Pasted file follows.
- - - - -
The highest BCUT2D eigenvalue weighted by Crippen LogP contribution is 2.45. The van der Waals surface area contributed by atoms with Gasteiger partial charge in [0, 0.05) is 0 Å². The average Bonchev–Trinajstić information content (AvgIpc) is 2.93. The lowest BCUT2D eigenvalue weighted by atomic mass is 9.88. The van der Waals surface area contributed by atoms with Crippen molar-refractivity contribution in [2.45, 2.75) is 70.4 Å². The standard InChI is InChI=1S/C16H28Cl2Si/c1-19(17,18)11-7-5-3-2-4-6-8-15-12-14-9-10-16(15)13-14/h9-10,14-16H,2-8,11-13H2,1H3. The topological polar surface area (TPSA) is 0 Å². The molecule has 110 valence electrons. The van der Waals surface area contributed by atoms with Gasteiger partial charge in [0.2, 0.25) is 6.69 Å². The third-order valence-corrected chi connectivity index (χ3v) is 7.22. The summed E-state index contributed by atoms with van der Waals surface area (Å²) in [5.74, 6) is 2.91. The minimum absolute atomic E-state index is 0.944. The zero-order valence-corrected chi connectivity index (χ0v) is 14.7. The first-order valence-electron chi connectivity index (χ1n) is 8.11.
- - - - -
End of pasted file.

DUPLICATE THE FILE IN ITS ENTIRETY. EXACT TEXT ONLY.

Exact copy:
The highest BCUT2D eigenvalue weighted by Crippen LogP contribution is 2.45. The van der Waals surface area contributed by atoms with Gasteiger partial charge in [0, 0.05) is 0 Å². The average Bonchev–Trinajstić information content (AvgIpc) is 2.93. The lowest BCUT2D eigenvalue weighted by atomic mass is 9.88. The van der Waals surface area contributed by atoms with Crippen molar-refractivity contribution in [2.45, 2.75) is 70.4 Å². The standard InChI is InChI=1S/C16H28Cl2Si/c1-19(17,18)11-7-5-3-2-4-6-8-15-12-14-9-10-16(15)13-14/h9-10,14-16H,2-8,11-13H2,1H3. The topological polar surface area (TPSA) is 0 Å². The molecule has 110 valence electrons. The van der Waals surface area contributed by atoms with Gasteiger partial charge in [0.2, 0.25) is 6.69 Å². The third-order valence-corrected chi connectivity index (χ3v) is 7.22. The summed E-state index contributed by atoms with van der Waals surface area (Å²) in [5.74, 6) is 2.91. The minimum absolute atomic E-state index is 0.944. The zero-order valence-corrected chi connectivity index (χ0v) is 14.7. The first-order valence-electron chi connectivity index (χ1n) is 8.11.